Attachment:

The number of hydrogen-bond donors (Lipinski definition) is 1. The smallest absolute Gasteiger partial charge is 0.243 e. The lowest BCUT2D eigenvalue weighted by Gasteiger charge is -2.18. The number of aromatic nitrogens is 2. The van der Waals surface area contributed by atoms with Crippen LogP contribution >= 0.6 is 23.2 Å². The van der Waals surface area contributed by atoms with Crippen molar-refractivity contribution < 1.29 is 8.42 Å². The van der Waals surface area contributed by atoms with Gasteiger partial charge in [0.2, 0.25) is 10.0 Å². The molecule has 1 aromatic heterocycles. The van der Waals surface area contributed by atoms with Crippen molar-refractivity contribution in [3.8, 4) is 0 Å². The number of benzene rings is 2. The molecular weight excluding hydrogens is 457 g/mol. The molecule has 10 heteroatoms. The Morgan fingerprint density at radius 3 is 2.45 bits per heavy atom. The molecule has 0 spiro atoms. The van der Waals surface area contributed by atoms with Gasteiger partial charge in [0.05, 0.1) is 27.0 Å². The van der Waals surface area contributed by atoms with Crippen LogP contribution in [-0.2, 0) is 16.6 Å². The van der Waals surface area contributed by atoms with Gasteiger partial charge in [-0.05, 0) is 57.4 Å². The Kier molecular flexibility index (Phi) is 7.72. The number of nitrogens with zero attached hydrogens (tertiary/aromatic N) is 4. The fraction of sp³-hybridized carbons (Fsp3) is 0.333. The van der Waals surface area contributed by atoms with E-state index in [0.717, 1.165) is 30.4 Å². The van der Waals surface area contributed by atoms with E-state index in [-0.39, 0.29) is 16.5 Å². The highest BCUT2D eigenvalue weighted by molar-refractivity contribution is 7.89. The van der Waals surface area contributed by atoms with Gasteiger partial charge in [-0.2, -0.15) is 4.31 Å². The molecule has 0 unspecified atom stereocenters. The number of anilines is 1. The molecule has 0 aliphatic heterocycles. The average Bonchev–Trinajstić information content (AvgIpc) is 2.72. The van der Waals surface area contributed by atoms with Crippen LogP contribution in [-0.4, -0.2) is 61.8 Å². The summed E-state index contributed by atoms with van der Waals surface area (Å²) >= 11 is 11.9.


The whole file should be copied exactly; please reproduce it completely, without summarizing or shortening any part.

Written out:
The number of hydrogen-bond donors (Lipinski definition) is 1. The smallest absolute Gasteiger partial charge is 0.243 e. The lowest BCUT2D eigenvalue weighted by Gasteiger charge is -2.18. The number of aromatic nitrogens is 2. The van der Waals surface area contributed by atoms with Crippen LogP contribution >= 0.6 is 23.2 Å². The van der Waals surface area contributed by atoms with Crippen molar-refractivity contribution < 1.29 is 8.42 Å². The van der Waals surface area contributed by atoms with Gasteiger partial charge in [0.2, 0.25) is 10.0 Å². The molecule has 1 aromatic heterocycles. The van der Waals surface area contributed by atoms with Crippen molar-refractivity contribution in [3.8, 4) is 0 Å². The number of benzene rings is 2. The molecular weight excluding hydrogens is 457 g/mol. The molecule has 10 heteroatoms. The Morgan fingerprint density at radius 3 is 2.45 bits per heavy atom. The molecule has 0 spiro atoms. The van der Waals surface area contributed by atoms with Gasteiger partial charge in [0.05, 0.1) is 27.0 Å². The van der Waals surface area contributed by atoms with Crippen LogP contribution in [-0.2, 0) is 16.6 Å². The van der Waals surface area contributed by atoms with Gasteiger partial charge in [-0.05, 0) is 57.4 Å². The Kier molecular flexibility index (Phi) is 7.72. The number of nitrogens with zero attached hydrogens (tertiary/aromatic N) is 4. The fraction of sp³-hybridized carbons (Fsp3) is 0.333. The van der Waals surface area contributed by atoms with E-state index in [0.717, 1.165) is 30.4 Å². The van der Waals surface area contributed by atoms with E-state index in [-0.39, 0.29) is 16.5 Å². The highest BCUT2D eigenvalue weighted by molar-refractivity contribution is 7.89. The van der Waals surface area contributed by atoms with Gasteiger partial charge in [-0.2, -0.15) is 4.31 Å². The molecule has 0 unspecified atom stereocenters. The number of anilines is 1. The molecule has 0 aliphatic heterocycles. The average Bonchev–Trinajstić information content (AvgIpc) is 2.72. The van der Waals surface area contributed by atoms with Crippen LogP contribution in [-0.4, -0.2) is 61.8 Å². The summed E-state index contributed by atoms with van der Waals surface area (Å²) >= 11 is 11.9.